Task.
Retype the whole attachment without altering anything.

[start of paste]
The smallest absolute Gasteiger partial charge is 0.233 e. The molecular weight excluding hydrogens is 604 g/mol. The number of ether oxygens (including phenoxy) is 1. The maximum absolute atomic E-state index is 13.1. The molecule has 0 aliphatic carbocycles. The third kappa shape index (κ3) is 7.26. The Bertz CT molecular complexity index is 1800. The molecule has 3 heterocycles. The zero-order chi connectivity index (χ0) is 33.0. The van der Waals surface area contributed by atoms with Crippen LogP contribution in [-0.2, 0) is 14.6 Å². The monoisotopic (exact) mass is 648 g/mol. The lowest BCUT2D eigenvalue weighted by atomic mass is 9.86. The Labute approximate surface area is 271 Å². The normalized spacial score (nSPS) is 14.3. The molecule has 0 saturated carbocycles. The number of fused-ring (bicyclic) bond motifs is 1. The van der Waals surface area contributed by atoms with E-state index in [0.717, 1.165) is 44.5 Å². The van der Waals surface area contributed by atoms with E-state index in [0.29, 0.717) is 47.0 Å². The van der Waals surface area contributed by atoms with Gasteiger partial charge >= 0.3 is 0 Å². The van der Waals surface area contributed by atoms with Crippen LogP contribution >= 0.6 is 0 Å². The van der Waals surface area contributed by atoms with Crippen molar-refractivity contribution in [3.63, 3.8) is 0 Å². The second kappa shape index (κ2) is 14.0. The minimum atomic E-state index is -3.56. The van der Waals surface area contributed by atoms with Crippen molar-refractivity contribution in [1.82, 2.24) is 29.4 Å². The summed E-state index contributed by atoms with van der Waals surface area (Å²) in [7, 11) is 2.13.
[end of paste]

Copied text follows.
The smallest absolute Gasteiger partial charge is 0.233 e. The molecular weight excluding hydrogens is 604 g/mol. The number of ether oxygens (including phenoxy) is 1. The maximum absolute atomic E-state index is 13.1. The molecule has 0 aliphatic carbocycles. The third kappa shape index (κ3) is 7.26. The Bertz CT molecular complexity index is 1800. The molecule has 3 heterocycles. The zero-order chi connectivity index (χ0) is 33.0. The van der Waals surface area contributed by atoms with Crippen LogP contribution in [-0.2, 0) is 14.6 Å². The monoisotopic (exact) mass is 648 g/mol. The lowest BCUT2D eigenvalue weighted by atomic mass is 9.86. The Labute approximate surface area is 271 Å². The normalized spacial score (nSPS) is 14.3. The molecule has 0 saturated carbocycles. The number of fused-ring (bicyclic) bond motifs is 1. The van der Waals surface area contributed by atoms with E-state index in [0.717, 1.165) is 44.5 Å². The van der Waals surface area contributed by atoms with E-state index in [0.29, 0.717) is 47.0 Å². The van der Waals surface area contributed by atoms with Gasteiger partial charge >= 0.3 is 0 Å². The van der Waals surface area contributed by atoms with Crippen LogP contribution >= 0.6 is 0 Å². The van der Waals surface area contributed by atoms with Crippen molar-refractivity contribution in [3.63, 3.8) is 0 Å². The second kappa shape index (κ2) is 14.0. The minimum atomic E-state index is -3.56. The van der Waals surface area contributed by atoms with Crippen molar-refractivity contribution in [1.82, 2.24) is 29.4 Å². The summed E-state index contributed by atoms with van der Waals surface area (Å²) in [7, 11) is 2.13.